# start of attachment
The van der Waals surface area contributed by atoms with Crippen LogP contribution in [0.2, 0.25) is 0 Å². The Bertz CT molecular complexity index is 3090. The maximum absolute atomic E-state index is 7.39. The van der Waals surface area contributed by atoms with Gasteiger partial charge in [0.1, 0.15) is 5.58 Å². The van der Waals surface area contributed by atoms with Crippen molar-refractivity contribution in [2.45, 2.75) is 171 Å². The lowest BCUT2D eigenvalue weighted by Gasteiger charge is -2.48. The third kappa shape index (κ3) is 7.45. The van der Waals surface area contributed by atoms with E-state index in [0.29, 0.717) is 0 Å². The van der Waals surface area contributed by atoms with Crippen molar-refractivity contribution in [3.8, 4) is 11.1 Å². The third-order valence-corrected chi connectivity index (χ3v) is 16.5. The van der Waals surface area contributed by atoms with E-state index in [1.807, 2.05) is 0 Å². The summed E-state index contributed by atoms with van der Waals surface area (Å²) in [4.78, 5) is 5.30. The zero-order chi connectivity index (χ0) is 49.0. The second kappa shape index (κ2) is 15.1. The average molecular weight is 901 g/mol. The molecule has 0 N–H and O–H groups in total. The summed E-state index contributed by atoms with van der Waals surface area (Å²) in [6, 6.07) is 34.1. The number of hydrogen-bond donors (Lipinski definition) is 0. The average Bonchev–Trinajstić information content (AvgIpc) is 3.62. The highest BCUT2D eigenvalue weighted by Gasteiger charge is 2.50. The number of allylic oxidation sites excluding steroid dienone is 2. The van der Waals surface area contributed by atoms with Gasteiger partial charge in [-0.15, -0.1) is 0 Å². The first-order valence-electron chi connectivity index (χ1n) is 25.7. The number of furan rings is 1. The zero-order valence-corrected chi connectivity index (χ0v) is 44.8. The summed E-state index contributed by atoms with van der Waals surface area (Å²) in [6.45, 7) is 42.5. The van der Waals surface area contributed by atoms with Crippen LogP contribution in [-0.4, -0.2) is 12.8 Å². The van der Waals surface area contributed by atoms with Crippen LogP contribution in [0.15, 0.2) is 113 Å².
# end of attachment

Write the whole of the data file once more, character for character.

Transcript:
The van der Waals surface area contributed by atoms with Crippen LogP contribution in [0.2, 0.25) is 0 Å². The Bertz CT molecular complexity index is 3090. The maximum absolute atomic E-state index is 7.39. The van der Waals surface area contributed by atoms with Gasteiger partial charge in [0.1, 0.15) is 5.58 Å². The van der Waals surface area contributed by atoms with Crippen molar-refractivity contribution in [2.45, 2.75) is 171 Å². The lowest BCUT2D eigenvalue weighted by Gasteiger charge is -2.48. The third kappa shape index (κ3) is 7.45. The van der Waals surface area contributed by atoms with E-state index in [0.29, 0.717) is 0 Å². The van der Waals surface area contributed by atoms with Crippen molar-refractivity contribution in [3.8, 4) is 11.1 Å². The third-order valence-corrected chi connectivity index (χ3v) is 16.5. The van der Waals surface area contributed by atoms with E-state index in [1.807, 2.05) is 0 Å². The summed E-state index contributed by atoms with van der Waals surface area (Å²) in [4.78, 5) is 5.30. The zero-order chi connectivity index (χ0) is 49.0. The second kappa shape index (κ2) is 15.1. The average molecular weight is 901 g/mol. The molecule has 0 N–H and O–H groups in total. The summed E-state index contributed by atoms with van der Waals surface area (Å²) in [6, 6.07) is 34.1. The number of hydrogen-bond donors (Lipinski definition) is 0. The average Bonchev–Trinajstić information content (AvgIpc) is 3.62. The highest BCUT2D eigenvalue weighted by Gasteiger charge is 2.50. The number of allylic oxidation sites excluding steroid dienone is 2. The van der Waals surface area contributed by atoms with Gasteiger partial charge in [-0.15, -0.1) is 0 Å². The first-order valence-electron chi connectivity index (χ1n) is 25.7. The number of furan rings is 1. The zero-order valence-corrected chi connectivity index (χ0v) is 44.8. The summed E-state index contributed by atoms with van der Waals surface area (Å²) in [6.45, 7) is 42.5. The van der Waals surface area contributed by atoms with Crippen LogP contribution in [-0.4, -0.2) is 12.8 Å². The van der Waals surface area contributed by atoms with Crippen LogP contribution in [0.15, 0.2) is 113 Å².